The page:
Hospice Patients Alliance: Consumer Advocates

Dealing with Families in Conflict
Hospice Staff Roles in Protecting
Patient and Family Interests

The Hospice Plan of Care

Hospice workers work closely with family members and the patient to create a plan of care which meets the needs (related to the terminal illness) of the patient and family. This is a requirement of the regulations governing hospice:

42 CFR ch. iv. sec. 418.58 Plan of care:

".... (c) The plan [of care] must include an assessment of the individual's needs and identification of the services including the management of discomfort and symptom relief. It must state in detail the scope and frequency of services needed to meet the patient's and family's needs."
[emphasis added]

Families in Conflict

When family members disagree about the goal of hospice care, hospice professionals are placed in a difficult position. "How to establish the plan of care?" is a question commonly encountered when conflicting demands are made upon hospice staff. In some cases, the quiet, subdued and often grieving family may remain silent while a domineering family aggressor takes over.

It is the RN case manager and professional medical social worker who are most responsible for assessing these family conflicts and investigating the true wishes of the patient and all family members. Upon entering the home of a dying patient, or meeting with the family at a facility, the hospice professional quickly becomes immersed in conflicting demands from every side, if the family has those types of dynamics. While the goal of hospice workers is not to "fix" families with long histories of family conflict, they must find a way to work with all members of the family to promote the best interests of the patient and that family. Other hospice staff who observe family conflict need to report that conflict to the social worker and RN case manager and keep on advocating for the needs and wishes of the patient.

The assertive and sometimes aggressive family members in such a conflicted family may take over and maneuver themselves into positions of power over the patient's care as well as keeping information to themselves. They may utilize intimidation or even lie to other family members (or the hospice staff) in order to establish their position of power during the end of life phase. Hospice workers can do much good by making sure that it is actually the patient's wish for certain individual members of the family to be actively taking part in the planning of care or actual caregiving.

Family members who are more reserved, quiet and un-assertive may find themselves taking a "back seat" to the more agressive members of the family. In some cases, the patient him or herself may be dominated by the domineering family member. These are difficult waters for any hospice professional to navigate, but it is necessary and sometimes crucial for the welfare of the patient and other family members.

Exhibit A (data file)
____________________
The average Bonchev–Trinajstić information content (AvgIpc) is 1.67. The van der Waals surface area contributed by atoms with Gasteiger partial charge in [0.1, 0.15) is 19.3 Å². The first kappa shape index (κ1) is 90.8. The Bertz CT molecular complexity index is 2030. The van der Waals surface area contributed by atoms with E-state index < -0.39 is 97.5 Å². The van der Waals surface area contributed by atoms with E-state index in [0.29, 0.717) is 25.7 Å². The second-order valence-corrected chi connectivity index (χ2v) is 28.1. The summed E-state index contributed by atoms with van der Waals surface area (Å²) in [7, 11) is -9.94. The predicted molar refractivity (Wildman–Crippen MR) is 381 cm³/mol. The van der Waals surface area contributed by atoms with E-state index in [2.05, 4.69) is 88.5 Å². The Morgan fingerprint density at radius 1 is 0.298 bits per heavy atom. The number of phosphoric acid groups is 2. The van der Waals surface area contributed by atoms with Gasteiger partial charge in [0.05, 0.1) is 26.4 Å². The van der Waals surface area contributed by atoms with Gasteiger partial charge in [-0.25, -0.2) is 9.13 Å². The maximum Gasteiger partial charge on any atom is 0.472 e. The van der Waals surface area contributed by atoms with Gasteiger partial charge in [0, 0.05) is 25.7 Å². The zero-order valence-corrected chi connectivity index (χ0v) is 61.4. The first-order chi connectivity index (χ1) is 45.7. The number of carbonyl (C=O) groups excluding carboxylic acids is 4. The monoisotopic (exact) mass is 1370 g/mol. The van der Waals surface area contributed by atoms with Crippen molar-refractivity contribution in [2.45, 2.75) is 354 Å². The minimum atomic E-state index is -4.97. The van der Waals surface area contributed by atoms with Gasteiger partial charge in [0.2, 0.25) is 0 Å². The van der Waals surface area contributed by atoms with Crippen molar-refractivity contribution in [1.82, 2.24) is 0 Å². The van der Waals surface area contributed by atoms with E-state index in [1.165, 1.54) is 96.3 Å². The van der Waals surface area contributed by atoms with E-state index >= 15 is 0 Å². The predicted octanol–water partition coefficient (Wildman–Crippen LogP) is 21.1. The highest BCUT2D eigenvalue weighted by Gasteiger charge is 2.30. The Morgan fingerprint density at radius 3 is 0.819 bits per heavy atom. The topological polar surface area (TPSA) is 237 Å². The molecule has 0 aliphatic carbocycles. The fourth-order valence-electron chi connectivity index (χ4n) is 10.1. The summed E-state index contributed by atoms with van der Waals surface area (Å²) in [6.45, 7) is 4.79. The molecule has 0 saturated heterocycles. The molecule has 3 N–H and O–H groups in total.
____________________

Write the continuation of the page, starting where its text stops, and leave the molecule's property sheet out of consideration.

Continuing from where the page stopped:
Family Conflicts Sometimes Upsetting to Patient

It is not unheard of for family members to argue while in the presence of the terminally ill patient. Although this is shocking behavior for loving families, other families find conflict and dysfunctional relationships to be the norm. Sadly, in only very rare cases are family members with long-standing interpersonal problems — who are assembled in one place by the imminent death of the hospice patient — actually brought together in spirit. Sometimes these family members may argue about just about anything, including who will inherit which portion of the patient's belongings and estate.

Family members can and also often do strongly disagree about the care to be given the hospice patient. Some members may desire the patient to stay at home to die, while others may favor placing the patient in a facility. Some may favor sedating the patient while others want as little sedation as possible. Some may wish to hasten death to "get it all over" and end the suffering, while others may wish to continue actively treating the disease. Some family members may have tremendous difficulty accepting the fact that their loved one is actually dying, while others have accepted that reality a long time beforehand.

Hospice medical social workers and spiritual counselors may work directly on these issues if family members are receptive to these types of services. Other hospice staff may also touch on these issues. All hospice staff work together to promote effective coping strategies on the part of the family members and beginning to work through some of the grieving that is inevitable. Counselors can help family members deal with their many emotions and grief.

Hospice workers sometimes may personaly witness family members arguing directly in front of a patient who is actively dying, even when the patient can no longer respond or speak to the family. Hospice workers have ample evidence that support the conclusion that most patients are able to hear right up to the very end, even though the patient may no longer be able to speak to anyone. Sometimes these patients may be able to blink an eye in a "yes and no" fashion in response to questions put to them, and in this way hospice workers verify that these patients are still fully conscious and hearing what is going on around them.

For these reasons, hospice professionals will often remind family members that the patient can still hear everything that they are saying while in the room. This reminder is often enough for many families to act more considerately, but there are exceptions, and in those cases, hospice staff have the difficult task of protecting the patient from his or her own family members' sometimes inconsiderate or upsetting comments and/or arguments.

While it may be easier to handle these difficulties in a facility, most hospice care is provided in the home setting. Hospice workers will try to encourage family members to maintain as peaceful an atmosphere as is possible in the area around the patient. When this is not successful, a constant effort on the part of all hospice staff will be needed to try to protect the patient from distressing family disagreements or discussions.